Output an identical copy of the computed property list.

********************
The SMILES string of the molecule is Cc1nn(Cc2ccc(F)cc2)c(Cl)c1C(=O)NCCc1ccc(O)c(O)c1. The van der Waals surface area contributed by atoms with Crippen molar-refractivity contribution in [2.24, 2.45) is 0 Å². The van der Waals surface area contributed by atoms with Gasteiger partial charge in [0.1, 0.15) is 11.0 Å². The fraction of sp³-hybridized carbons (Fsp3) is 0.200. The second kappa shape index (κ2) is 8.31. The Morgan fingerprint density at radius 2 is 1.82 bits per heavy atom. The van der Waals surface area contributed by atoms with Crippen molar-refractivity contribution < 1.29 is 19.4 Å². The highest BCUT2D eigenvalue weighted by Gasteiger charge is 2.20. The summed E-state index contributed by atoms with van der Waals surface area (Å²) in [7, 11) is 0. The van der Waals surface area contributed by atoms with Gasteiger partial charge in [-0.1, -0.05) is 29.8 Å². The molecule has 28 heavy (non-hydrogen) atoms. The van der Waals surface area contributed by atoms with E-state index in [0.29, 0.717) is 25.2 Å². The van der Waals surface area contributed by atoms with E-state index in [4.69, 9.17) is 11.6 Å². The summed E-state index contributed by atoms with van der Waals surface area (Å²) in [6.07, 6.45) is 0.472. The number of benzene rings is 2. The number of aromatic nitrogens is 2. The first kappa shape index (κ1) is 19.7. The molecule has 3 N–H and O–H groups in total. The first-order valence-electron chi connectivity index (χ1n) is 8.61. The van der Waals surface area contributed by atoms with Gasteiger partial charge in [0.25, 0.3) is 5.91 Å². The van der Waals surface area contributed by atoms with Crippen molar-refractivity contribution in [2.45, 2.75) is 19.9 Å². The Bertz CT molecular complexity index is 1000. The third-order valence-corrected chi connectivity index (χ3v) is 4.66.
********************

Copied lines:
The SMILES string of the molecule is Cc1nn(Cc2ccc(F)cc2)c(Cl)c1C(=O)NCCc1ccc(O)c(O)c1. The van der Waals surface area contributed by atoms with Crippen molar-refractivity contribution in [2.24, 2.45) is 0 Å². The van der Waals surface area contributed by atoms with Gasteiger partial charge in [0.1, 0.15) is 11.0 Å². The fraction of sp³-hybridized carbons (Fsp3) is 0.200. The second kappa shape index (κ2) is 8.31. The Morgan fingerprint density at radius 2 is 1.82 bits per heavy atom. The van der Waals surface area contributed by atoms with Crippen molar-refractivity contribution < 1.29 is 19.4 Å². The highest BCUT2D eigenvalue weighted by Gasteiger charge is 2.20. The summed E-state index contributed by atoms with van der Waals surface area (Å²) in [7, 11) is 0. The van der Waals surface area contributed by atoms with Gasteiger partial charge in [-0.1, -0.05) is 29.8 Å². The molecule has 28 heavy (non-hydrogen) atoms. The van der Waals surface area contributed by atoms with E-state index in [0.29, 0.717) is 25.2 Å². The van der Waals surface area contributed by atoms with E-state index in [4.69, 9.17) is 11.6 Å². The summed E-state index contributed by atoms with van der Waals surface area (Å²) in [6.07, 6.45) is 0.472. The number of benzene rings is 2. The number of aromatic nitrogens is 2. The first kappa shape index (κ1) is 19.7. The molecule has 3 N–H and O–H groups in total. The first-order valence-electron chi connectivity index (χ1n) is 8.61. The van der Waals surface area contributed by atoms with Gasteiger partial charge in [0.25, 0.3) is 5.91 Å². The van der Waals surface area contributed by atoms with Crippen molar-refractivity contribution in [2.45, 2.75) is 19.9 Å². The Bertz CT molecular complexity index is 1000. The third-order valence-corrected chi connectivity index (χ3v) is 4.66.